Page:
All Irene served to accomplish in the above scene was to be caught in the middle of Ray and Frankie’s enmity. The writers could have found another way to begin the fight without her being the catalyst. Events that followed from this fight would have transpired just the same with or without Irene Zuko.

Irene is more or less forgotten about in the minds of the viewers, though, after the next sequence of events. And that is how it should be. Just when you think the episode is as emotionally charged as its going to get from the fight and its aftermath, we come to the shocking death sequence.

This was well done. There is foreshadowing for this that one notices on a repeated viewing, but otherwise it comes out of nowhere and floors the first-time viewer. One may easily miss the bit with Ray counting out glasses earlier in the restaurant, but I think even the first-time viewer starts experiencing a slight bit of unease when the music changes for the darker even though Ray and Louis’s banter is friendly and light-hearted. This scene is also the one time I feel Tony Craig (Huey) really gets to shine through as an actor. His reaction to Louis’s death is heart-breaking and sounded so real.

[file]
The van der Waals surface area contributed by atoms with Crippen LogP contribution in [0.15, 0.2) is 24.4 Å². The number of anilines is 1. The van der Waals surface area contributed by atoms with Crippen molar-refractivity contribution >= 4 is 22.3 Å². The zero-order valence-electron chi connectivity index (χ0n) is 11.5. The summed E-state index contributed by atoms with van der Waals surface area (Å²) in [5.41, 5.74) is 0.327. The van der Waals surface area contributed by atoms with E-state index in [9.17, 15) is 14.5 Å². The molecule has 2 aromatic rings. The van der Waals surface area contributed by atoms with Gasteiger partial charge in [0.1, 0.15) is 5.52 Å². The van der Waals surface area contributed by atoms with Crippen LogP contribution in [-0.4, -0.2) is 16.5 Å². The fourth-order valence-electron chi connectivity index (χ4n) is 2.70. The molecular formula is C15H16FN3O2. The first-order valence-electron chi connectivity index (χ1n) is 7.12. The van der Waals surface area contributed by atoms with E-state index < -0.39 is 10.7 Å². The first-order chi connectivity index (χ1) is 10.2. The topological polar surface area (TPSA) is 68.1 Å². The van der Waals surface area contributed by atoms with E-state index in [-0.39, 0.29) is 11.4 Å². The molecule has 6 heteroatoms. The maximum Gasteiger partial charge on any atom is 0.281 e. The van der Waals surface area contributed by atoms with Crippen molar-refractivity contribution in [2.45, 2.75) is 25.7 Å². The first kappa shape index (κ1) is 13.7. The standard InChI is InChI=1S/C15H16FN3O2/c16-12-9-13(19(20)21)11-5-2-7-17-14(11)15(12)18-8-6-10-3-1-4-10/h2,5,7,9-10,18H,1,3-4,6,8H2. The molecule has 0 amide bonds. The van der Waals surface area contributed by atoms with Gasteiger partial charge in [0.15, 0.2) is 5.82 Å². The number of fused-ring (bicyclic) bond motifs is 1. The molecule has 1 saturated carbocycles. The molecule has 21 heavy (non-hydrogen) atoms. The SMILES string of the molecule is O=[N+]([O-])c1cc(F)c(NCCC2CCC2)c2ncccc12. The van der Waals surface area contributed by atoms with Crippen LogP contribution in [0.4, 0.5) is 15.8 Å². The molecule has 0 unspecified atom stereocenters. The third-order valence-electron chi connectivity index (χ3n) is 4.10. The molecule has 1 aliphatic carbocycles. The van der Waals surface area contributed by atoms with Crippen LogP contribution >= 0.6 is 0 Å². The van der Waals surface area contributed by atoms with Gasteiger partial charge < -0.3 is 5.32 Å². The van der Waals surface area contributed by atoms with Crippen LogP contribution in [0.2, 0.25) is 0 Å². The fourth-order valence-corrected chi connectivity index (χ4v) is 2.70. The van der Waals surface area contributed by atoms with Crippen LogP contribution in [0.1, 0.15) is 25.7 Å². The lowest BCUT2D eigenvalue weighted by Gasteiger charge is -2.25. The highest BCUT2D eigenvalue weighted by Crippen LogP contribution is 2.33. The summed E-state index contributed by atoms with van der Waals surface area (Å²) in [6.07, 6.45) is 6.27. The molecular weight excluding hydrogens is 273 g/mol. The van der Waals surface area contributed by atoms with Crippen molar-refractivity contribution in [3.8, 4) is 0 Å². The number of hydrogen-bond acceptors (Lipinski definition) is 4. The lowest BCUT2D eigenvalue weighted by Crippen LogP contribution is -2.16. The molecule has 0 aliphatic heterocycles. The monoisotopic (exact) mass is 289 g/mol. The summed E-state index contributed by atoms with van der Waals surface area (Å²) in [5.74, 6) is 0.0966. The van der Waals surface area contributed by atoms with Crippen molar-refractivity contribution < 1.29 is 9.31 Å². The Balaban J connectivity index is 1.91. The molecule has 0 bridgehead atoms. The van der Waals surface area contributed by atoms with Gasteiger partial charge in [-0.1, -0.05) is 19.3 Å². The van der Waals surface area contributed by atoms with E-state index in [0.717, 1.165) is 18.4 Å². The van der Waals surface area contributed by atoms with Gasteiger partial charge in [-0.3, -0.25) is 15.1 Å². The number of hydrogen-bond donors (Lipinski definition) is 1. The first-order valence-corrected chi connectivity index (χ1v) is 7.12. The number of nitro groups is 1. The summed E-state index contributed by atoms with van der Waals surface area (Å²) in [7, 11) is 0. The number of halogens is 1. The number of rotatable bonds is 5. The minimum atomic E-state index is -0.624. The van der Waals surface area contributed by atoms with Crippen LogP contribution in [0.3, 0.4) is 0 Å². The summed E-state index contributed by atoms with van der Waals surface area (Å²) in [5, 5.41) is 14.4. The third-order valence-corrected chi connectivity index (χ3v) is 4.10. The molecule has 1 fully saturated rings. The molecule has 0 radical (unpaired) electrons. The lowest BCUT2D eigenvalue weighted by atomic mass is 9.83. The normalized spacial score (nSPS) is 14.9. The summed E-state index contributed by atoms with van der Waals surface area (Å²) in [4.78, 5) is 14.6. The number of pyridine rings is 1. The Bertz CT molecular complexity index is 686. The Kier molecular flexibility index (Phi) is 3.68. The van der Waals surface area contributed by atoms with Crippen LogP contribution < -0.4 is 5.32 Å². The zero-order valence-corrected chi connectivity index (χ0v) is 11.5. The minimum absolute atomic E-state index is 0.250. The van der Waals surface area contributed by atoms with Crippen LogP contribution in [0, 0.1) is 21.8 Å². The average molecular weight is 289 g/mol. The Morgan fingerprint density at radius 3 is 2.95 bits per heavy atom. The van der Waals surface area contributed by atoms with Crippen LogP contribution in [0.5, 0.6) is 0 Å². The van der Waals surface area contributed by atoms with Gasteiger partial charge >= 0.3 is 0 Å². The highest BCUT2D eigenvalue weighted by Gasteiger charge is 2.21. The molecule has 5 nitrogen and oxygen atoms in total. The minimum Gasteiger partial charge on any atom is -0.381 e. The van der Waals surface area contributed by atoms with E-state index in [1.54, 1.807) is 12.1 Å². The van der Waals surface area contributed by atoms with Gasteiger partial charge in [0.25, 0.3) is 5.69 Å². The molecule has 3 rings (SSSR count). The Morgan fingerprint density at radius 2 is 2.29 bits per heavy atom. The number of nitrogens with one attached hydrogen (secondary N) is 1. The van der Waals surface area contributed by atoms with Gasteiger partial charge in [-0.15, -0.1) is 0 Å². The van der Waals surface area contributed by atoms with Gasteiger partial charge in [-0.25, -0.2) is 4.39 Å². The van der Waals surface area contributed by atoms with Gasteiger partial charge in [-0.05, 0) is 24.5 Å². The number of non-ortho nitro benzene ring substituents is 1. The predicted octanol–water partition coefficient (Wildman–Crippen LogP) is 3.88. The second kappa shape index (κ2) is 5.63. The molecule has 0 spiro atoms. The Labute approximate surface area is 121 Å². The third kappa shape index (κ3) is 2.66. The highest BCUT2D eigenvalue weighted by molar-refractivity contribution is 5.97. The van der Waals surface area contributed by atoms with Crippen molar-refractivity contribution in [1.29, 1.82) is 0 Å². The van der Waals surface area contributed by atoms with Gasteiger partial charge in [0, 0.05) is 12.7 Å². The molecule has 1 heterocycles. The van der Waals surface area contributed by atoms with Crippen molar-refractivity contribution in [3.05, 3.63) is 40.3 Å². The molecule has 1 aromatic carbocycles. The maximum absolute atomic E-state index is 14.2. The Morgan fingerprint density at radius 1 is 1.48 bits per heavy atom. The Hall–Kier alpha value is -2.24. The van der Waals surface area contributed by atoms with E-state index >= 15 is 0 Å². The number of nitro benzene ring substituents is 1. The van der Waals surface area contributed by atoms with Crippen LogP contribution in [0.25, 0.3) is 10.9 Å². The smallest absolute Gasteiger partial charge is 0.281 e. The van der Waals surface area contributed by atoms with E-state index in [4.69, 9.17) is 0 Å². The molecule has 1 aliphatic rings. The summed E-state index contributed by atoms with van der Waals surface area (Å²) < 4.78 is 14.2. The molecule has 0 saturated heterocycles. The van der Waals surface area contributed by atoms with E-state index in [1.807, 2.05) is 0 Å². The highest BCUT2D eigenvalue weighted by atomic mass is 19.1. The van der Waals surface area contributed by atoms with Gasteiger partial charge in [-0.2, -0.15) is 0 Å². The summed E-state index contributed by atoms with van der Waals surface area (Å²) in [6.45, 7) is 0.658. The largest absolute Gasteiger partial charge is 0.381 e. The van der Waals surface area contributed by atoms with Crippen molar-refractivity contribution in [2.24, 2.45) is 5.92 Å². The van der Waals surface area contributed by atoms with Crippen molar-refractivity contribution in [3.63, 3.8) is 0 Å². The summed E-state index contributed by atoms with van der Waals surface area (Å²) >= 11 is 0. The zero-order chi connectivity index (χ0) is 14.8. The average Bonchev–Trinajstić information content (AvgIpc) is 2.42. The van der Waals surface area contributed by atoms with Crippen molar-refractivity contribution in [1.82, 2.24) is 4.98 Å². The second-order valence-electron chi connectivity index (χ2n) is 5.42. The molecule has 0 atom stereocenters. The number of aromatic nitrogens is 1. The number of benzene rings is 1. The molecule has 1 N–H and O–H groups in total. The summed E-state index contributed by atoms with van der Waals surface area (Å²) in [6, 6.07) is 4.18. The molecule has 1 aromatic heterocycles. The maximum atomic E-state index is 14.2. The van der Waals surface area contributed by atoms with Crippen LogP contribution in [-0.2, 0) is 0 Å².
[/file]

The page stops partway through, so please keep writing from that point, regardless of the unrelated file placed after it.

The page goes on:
This sort of delivery on behalf of the actors is the hallmark of the entire episode. It is nice that Craig, an actor who is usually more in the background and portrays a relatively level-headed character, gets a chance to show a greater range. We see not only his immediate reaction to his partner’s murder, but also his ongoing grief and rage, also well executed.

We continue on through the funeral sequence and to the plot, which involves who blew up the Riv and killed Louis Gardino. I have to say I don’t think any of the regulars were out of character where this was concerned. With all the set-up earlier of Frankie and Ray’s relationship, it would only be logical for two emotionally-involved police officers to conclude Frankie was behind the murder, especially since the bomb was affixed to Ray’s car. Fraser, on the other hand, is Fraser, and therefore isn’t about to condemn anyone, no matter how much he personally might hate the individual, for a crime unless he can prove the person is guilty of it. And he quickly realizes that the evidence they do have does not point to Frankie, and that someone not involved with the police is making every effort to make it appear that Frankie is guilty.